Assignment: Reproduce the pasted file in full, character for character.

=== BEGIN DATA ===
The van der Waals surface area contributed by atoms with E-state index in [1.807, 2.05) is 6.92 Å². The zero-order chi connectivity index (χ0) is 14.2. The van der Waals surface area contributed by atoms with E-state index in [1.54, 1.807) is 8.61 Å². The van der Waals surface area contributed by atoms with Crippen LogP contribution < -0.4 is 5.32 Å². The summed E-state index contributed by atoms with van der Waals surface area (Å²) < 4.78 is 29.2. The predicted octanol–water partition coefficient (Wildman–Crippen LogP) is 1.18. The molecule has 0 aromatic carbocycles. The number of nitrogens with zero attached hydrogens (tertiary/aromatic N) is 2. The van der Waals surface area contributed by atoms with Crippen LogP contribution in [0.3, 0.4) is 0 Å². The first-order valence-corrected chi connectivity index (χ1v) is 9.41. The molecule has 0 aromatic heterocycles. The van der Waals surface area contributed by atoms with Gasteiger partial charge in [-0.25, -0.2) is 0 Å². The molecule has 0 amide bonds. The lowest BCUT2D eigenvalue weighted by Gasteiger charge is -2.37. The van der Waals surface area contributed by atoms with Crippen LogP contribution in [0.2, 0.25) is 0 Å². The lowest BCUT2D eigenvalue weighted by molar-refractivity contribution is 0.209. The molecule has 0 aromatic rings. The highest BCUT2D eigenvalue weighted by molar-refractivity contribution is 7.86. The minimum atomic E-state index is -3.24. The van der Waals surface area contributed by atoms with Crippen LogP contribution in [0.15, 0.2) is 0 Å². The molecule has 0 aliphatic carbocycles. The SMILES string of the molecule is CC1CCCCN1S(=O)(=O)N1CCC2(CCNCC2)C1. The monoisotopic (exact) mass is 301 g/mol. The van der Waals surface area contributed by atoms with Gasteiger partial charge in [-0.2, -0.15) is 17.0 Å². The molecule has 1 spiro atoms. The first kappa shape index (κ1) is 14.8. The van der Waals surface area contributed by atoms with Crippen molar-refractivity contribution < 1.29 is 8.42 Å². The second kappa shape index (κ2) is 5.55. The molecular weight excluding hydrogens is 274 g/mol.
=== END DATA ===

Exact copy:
The van der Waals surface area contributed by atoms with E-state index in [1.807, 2.05) is 6.92 Å². The zero-order chi connectivity index (χ0) is 14.2. The van der Waals surface area contributed by atoms with E-state index in [1.54, 1.807) is 8.61 Å². The van der Waals surface area contributed by atoms with Crippen LogP contribution < -0.4 is 5.32 Å². The summed E-state index contributed by atoms with van der Waals surface area (Å²) < 4.78 is 29.2. The predicted octanol–water partition coefficient (Wildman–Crippen LogP) is 1.18. The molecule has 0 aromatic carbocycles. The number of nitrogens with zero attached hydrogens (tertiary/aromatic N) is 2. The van der Waals surface area contributed by atoms with Crippen LogP contribution in [0.3, 0.4) is 0 Å². The first-order valence-corrected chi connectivity index (χ1v) is 9.41. The molecule has 0 aromatic heterocycles. The van der Waals surface area contributed by atoms with Gasteiger partial charge in [-0.25, -0.2) is 0 Å². The molecule has 0 amide bonds. The lowest BCUT2D eigenvalue weighted by Gasteiger charge is -2.37. The van der Waals surface area contributed by atoms with Crippen LogP contribution in [0.2, 0.25) is 0 Å². The lowest BCUT2D eigenvalue weighted by molar-refractivity contribution is 0.209. The molecule has 0 aromatic rings. The highest BCUT2D eigenvalue weighted by molar-refractivity contribution is 7.86. The minimum atomic E-state index is -3.24. The van der Waals surface area contributed by atoms with Crippen LogP contribution in [0.15, 0.2) is 0 Å². The molecule has 0 aliphatic carbocycles. The SMILES string of the molecule is CC1CCCCN1S(=O)(=O)N1CCC2(CCNCC2)C1. The monoisotopic (exact) mass is 301 g/mol. The van der Waals surface area contributed by atoms with Gasteiger partial charge in [-0.2, -0.15) is 17.0 Å². The molecule has 1 spiro atoms. The first kappa shape index (κ1) is 14.8. The van der Waals surface area contributed by atoms with Crippen molar-refractivity contribution < 1.29 is 8.42 Å². The second kappa shape index (κ2) is 5.55. The molecular weight excluding hydrogens is 274 g/mol.